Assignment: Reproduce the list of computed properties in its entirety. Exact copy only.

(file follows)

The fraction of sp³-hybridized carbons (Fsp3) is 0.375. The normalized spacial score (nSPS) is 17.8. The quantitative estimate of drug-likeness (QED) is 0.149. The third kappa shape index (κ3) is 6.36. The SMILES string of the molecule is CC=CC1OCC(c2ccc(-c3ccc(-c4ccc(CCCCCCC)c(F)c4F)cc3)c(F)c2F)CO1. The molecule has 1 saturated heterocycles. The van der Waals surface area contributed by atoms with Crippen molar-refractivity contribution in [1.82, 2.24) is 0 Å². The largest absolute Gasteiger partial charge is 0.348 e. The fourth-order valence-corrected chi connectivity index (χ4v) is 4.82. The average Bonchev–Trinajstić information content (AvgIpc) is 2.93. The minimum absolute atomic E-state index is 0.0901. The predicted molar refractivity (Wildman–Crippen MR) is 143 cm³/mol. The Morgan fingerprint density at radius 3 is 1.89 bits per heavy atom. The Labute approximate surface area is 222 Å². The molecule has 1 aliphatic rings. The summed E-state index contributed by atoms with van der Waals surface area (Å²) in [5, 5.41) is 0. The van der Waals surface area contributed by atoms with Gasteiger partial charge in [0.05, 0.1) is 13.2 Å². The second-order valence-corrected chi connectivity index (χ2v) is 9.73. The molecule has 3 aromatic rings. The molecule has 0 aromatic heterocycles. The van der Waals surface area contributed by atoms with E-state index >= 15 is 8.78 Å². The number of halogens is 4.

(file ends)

The fraction of sp³-hybridized carbons (Fsp3) is 0.375. The normalized spacial score (nSPS) is 17.8. The quantitative estimate of drug-likeness (QED) is 0.149. The third kappa shape index (κ3) is 6.36. The SMILES string of the molecule is CC=CC1OCC(c2ccc(-c3ccc(-c4ccc(CCCCCCC)c(F)c4F)cc3)c(F)c2F)CO1. The molecule has 1 saturated heterocycles. The van der Waals surface area contributed by atoms with Crippen molar-refractivity contribution in [1.82, 2.24) is 0 Å². The largest absolute Gasteiger partial charge is 0.348 e. The fourth-order valence-corrected chi connectivity index (χ4v) is 4.82. The average Bonchev–Trinajstić information content (AvgIpc) is 2.93. The minimum absolute atomic E-state index is 0.0901. The predicted molar refractivity (Wildman–Crippen MR) is 143 cm³/mol. The Morgan fingerprint density at radius 3 is 1.89 bits per heavy atom. The Labute approximate surface area is 222 Å². The molecule has 1 aliphatic rings. The summed E-state index contributed by atoms with van der Waals surface area (Å²) in [5, 5.41) is 0. The van der Waals surface area contributed by atoms with Gasteiger partial charge in [0.05, 0.1) is 13.2 Å². The second-order valence-corrected chi connectivity index (χ2v) is 9.73. The molecule has 3 aromatic rings. The molecule has 0 aromatic heterocycles. The van der Waals surface area contributed by atoms with E-state index >= 15 is 8.78 Å². The number of halogens is 4.